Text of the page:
Perkin Warbeck

Perkin Warbeck, who claimed he was Richard, Duke of York, younger son of King Edward IV, who escaped from the Tower after his older brother was murdered, was executed by Henry VII on November 23, 1499. Historians and historical authors have been fascinated by Warbeck ever since.

There are some people who argue that Warbeck was the Duke of York, and that Henry VII knew the truth and killed him anyway to keep the throne. A guest article by Sandra Worth (whose novel The Pale Rose of England had Perkin make an appearance) posted at the website On The Tudor Trail did an excellent job of summing up why this theory can’t quite be shaken:

“Was this most intriguing and charming pretender a true prince? The greatest European monarchs of the age seemed to have thought so, and that includes Henry VII. They either used him as a pawn, championed his cause, or took him under their protection. The King of France wouldn’t deliver him up to the King of England; Isabella and Ferdinand wouldn’t send their daughter to England to marry Prince Arthur while he lived; and the Holy Roman Emperor Maximilian backed the young man without reservation. James IV went one better and gave him not only support, but the hand of his dazzlingly beautiful royal cousin, Lady Catherine Gordon, daughter of the Earl of Huntly. Margaret of York, Duchess of Burgundy, Richard’s strongest supporter, never deserted the one she called her nephew … Nor did the Holy Roman Emperor Maximilian of Austria ever abandon him, though the young man was of no further use to him. Maximilian did all he could to free Richard, and even considered going to war against Henry until civil strife in his own land made that impossible. Then he made Henry the astounding offer to resign in perpetuity—for himself, and for Richard, and for all their descendants—their claims to the throne of England. All Maximilian wanted in return was to have the young man back safe, and whole … Henry refused all Maximilian’s offers. In this, and every possible way, the Pretender’s great rival, Henry VII, behaved as if he, too, believed the young man to be the lost prince, referring to him in private correspondence as the Duke of York and expending vast sums of money to defeat his cause (sixty thousand pounds alone for war with Scotland because James IV wouldn’t relinquish his support of “Perkin”). After his capture, Henry used “Perkin” as a bargaining chip to effect peace treaties, gain better trade advantages, and win political and economic concessions, especially from James of Scotland and Maximilian of Austria. When James IV demanded that Henry ameliorate the treatment of his cousins, Lady Catherine Gordon and her husband, Henry responded that if he wished better treatment for them, he should consider marrying his daughter Margaret … Ultimately, the actions and behavior of those most closely involved in the drama of the princes in the Tower, including the Holy Roman Emperor Maximilian, and Margaret, Duchess of Burgundy, James IV of Scotland, and Henry VII himself seem to evince a belief bordering on conviction that the young man called “Perkin” was the true prince. The fact that he was not only of the right age and appearance, but also exhibited an exceptional talent for music—just as little Prince Richard had done!—makes it very difficult to dismiss his claim. To find all these qualities combined in a fraud defies probability, and therefore it is highly likely that the Pretender was King Edward’s son, Richard of York, executed by Henry VII as “Perkin Warbeck.”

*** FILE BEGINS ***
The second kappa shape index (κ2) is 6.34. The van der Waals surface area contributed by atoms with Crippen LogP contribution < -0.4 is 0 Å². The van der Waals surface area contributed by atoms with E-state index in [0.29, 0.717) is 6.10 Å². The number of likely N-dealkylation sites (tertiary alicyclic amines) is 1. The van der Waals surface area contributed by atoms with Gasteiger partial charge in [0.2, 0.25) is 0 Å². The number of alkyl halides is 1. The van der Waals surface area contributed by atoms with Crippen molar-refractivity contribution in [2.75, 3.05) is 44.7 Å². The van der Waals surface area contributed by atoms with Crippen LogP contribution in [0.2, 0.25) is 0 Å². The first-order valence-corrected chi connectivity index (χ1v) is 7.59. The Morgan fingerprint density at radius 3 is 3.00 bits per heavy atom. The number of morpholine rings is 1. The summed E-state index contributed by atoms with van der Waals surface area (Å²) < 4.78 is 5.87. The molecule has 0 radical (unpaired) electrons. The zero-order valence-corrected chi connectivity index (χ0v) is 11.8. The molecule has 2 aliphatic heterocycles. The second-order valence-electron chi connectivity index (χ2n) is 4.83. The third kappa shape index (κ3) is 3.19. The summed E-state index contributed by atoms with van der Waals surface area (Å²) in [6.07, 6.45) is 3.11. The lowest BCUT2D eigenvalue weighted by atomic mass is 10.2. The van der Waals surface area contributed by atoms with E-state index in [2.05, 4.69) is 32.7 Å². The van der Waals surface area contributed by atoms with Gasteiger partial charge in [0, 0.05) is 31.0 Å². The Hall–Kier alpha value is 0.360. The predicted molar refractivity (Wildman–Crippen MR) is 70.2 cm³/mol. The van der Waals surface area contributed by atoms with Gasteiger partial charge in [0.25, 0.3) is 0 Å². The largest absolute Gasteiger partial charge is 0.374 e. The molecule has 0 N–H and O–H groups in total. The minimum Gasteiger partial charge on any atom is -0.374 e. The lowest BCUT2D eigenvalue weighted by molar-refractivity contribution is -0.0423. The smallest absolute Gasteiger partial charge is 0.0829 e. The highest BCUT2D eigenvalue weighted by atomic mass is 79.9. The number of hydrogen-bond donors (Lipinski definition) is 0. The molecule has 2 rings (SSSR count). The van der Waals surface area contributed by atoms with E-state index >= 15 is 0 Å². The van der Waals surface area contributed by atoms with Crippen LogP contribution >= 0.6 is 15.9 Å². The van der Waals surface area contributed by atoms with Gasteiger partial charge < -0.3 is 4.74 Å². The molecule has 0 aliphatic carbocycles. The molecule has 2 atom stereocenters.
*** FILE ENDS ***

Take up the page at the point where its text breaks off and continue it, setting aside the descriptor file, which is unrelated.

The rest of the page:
If you want to read a book arguing the evidence that Perkin Warbeck was indeed Richard of York, I recommend Ann Wroe’s The Perfect Prince.

Most historians, however, dismiss Warbeck as a very good conman.

The History Learning Site explains that Warbeck was actually the son of “Jehan de Werbecque, was a poor burgess from Tournai in France. Warbeck was born around 1474. As a boy he served as a servant in a number of households. In 1491 Warbeck was working for a Breton silk merchant called Pierre Jean Meno. Warbeck arrived in Cork in the autumn of 1491 on one of Meno’s merchant ships selling silk.”

History Today reports that “In his confession to Henry at Taunton on October 5th, 1497, Warbeck admitted that he was the son of a bourgeois of Tournai. He said he had come to Cork in 1491 as a merchant’s apprentice and had been ‘recognised’ as a Yorkist prince. Though some of the ringleaders of the Cornish rebellion were executed, Warbeck was merely taken into custody until he tried to escape in June 1498. He was then sent to the Tower.”

For myself, I agree with the historians who declare Perkin Warbeck to have been an imposter used to tweak the nose of the new monarch on the block, Henry VII. For more details, I recommend Dr. Ian Arthurson’s book The Perkin Warbeck Conspiracy: 1491-1499.

Whether Perkin Warbeck was just what he seemed – a pretender used as a political pawn – or if he really was Richard of York, his death facilitated Katherina of Aragon’s marriage to Arthur Tudor. The Spanish monarchs Ferdinand and Isabella weren’t sending their youngest daughter to marry Henry VII’s son until they were assured his rule was stable. Theoretically, this death-before-betrothal upset Katherina. She was later reported to have said that either her marriage to Henry VIII was doomed or her children died as a “judgment of God, for her former marriage was made in blood.” Perkin Warbeck’s blood, to be exact.

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